A-Life (artificial life simulation – a specialised subset of bots) was one of Second Life’s earliest features, featuring an ecosystem of plants and animals. Some of the remnants of that code still exists in the Second Life code-base and has never been entirely cleared out. Despite no longer being a supported part of Second Life, A-Life systems have – for years – been a part of some of Second Life’s popular activities and some of its historic destinations.

Linden Lab’s CEO, Rod Humble, indicated today that A-Life support features are on the table for an upcoming release.

At present, the majority of A-Life systems in Second Life are reliant on external systems, with much of the work offloaded to external servers. The rest – breedable pets, self-driving vehicles and small ecosystem projects – are natively-based, but tend to draw the ire of some users due to the resource inefficiencies of performing some quite common tasks.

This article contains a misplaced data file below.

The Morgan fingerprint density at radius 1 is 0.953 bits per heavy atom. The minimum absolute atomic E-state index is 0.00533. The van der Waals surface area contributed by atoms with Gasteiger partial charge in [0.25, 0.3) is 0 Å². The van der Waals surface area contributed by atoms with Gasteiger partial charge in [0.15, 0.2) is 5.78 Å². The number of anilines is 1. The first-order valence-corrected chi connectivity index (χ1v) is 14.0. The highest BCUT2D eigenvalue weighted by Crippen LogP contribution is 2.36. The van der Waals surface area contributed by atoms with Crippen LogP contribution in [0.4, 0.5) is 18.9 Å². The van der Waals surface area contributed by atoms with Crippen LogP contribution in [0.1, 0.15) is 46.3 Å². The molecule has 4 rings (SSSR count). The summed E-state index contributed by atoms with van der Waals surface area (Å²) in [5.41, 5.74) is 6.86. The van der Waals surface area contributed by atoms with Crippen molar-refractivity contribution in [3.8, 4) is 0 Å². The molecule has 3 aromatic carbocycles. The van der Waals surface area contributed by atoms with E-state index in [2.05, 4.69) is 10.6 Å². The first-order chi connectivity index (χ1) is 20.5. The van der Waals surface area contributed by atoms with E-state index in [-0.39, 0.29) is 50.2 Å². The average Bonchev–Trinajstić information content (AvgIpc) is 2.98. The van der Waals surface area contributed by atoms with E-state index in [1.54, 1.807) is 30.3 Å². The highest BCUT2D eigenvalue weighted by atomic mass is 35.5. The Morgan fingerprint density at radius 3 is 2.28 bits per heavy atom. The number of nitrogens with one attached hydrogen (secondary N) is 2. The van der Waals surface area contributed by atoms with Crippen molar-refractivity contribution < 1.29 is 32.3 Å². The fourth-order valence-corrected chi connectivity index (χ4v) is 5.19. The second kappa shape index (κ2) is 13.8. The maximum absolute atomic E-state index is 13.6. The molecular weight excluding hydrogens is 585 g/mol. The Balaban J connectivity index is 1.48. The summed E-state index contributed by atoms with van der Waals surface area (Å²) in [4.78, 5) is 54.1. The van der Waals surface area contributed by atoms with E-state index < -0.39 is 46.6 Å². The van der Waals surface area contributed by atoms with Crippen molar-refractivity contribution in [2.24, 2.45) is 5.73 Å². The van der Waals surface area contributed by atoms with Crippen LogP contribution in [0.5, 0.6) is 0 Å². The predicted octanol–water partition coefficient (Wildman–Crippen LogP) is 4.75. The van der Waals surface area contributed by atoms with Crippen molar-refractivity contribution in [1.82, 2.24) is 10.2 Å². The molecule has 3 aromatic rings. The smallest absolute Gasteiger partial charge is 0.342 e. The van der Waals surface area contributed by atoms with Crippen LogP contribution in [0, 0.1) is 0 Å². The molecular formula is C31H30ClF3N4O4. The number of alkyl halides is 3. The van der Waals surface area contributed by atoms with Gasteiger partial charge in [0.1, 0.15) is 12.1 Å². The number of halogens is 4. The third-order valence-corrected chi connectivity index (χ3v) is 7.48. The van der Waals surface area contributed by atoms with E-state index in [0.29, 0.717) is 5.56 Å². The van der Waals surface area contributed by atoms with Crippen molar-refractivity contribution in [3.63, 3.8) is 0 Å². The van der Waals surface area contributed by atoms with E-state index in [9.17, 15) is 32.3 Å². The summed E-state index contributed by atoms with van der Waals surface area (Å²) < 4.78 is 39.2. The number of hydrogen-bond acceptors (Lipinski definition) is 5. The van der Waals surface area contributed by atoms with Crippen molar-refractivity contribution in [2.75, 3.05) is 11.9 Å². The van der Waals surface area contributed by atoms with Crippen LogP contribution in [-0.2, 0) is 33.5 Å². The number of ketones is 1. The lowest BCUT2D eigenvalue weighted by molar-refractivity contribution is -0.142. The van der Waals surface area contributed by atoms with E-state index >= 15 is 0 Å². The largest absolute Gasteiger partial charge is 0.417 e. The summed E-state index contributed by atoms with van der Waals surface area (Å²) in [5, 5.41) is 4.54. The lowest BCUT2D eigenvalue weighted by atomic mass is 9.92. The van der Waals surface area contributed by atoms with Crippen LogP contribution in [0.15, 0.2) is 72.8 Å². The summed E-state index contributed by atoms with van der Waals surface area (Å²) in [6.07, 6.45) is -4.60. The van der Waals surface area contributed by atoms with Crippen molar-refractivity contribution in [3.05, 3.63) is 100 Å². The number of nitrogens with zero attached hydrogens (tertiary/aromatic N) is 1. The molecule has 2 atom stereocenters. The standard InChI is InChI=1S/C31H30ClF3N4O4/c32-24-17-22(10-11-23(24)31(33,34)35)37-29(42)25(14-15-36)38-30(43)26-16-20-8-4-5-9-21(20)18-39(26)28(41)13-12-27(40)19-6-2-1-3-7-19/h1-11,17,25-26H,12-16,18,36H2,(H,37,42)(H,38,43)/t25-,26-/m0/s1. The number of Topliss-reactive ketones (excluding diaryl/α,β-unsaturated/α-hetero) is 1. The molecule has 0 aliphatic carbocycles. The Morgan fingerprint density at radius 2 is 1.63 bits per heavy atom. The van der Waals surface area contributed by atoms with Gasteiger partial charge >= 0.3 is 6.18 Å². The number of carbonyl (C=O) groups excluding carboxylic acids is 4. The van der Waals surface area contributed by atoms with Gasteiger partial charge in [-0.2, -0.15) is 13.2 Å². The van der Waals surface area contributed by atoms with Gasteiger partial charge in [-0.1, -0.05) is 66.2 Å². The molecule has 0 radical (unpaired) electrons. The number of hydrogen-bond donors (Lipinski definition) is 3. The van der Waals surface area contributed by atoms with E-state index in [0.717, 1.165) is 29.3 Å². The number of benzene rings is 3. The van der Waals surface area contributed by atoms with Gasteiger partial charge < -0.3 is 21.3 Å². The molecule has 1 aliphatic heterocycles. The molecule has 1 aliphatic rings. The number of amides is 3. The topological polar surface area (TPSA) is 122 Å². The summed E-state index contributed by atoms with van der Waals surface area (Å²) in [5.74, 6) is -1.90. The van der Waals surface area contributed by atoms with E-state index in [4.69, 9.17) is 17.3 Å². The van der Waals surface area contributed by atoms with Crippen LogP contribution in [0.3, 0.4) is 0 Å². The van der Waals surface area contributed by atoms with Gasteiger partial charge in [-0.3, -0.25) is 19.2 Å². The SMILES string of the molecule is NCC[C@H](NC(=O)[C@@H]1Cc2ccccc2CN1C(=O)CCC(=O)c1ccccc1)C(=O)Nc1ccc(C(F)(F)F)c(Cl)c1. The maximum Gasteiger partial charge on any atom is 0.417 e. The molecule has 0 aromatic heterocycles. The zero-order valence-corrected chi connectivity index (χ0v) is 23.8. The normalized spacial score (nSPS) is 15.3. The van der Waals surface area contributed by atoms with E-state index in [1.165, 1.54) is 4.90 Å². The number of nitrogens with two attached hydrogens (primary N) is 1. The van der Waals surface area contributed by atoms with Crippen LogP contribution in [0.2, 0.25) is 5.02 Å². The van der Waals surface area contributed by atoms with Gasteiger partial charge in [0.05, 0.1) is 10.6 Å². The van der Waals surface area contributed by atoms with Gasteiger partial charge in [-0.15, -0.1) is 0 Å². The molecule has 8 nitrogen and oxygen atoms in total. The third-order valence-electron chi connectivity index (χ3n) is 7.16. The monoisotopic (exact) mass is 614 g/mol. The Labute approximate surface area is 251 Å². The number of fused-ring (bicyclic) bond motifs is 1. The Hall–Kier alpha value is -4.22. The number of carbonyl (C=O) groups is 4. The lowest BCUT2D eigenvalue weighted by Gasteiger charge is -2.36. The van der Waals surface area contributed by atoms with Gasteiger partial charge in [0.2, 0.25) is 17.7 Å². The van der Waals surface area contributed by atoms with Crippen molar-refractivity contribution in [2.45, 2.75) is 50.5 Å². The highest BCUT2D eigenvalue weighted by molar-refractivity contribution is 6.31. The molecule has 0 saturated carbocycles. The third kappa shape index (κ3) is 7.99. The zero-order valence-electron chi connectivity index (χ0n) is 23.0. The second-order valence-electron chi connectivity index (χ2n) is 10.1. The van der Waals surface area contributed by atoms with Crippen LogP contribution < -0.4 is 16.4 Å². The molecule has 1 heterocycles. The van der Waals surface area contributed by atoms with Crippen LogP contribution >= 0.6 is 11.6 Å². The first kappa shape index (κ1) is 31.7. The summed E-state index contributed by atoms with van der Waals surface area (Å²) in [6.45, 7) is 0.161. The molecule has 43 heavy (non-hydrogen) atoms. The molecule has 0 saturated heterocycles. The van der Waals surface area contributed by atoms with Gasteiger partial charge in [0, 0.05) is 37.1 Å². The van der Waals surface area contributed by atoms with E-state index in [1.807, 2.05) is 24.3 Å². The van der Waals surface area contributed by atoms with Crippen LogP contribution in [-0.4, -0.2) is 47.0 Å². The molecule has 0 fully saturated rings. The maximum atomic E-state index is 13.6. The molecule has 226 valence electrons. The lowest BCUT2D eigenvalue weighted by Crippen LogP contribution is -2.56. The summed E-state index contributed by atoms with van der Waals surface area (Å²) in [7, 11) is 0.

It seems that the latter category is what Linden Lab is aiming for here, reducing the resource-hogging associated with frequent tasks like 3D path-finding – an intensive sort of process which is probably least well done in Second Life’s native scripting system.

Early betas for A-Life support features are anticipated to be (but not promised to be) in the vicinity of December.

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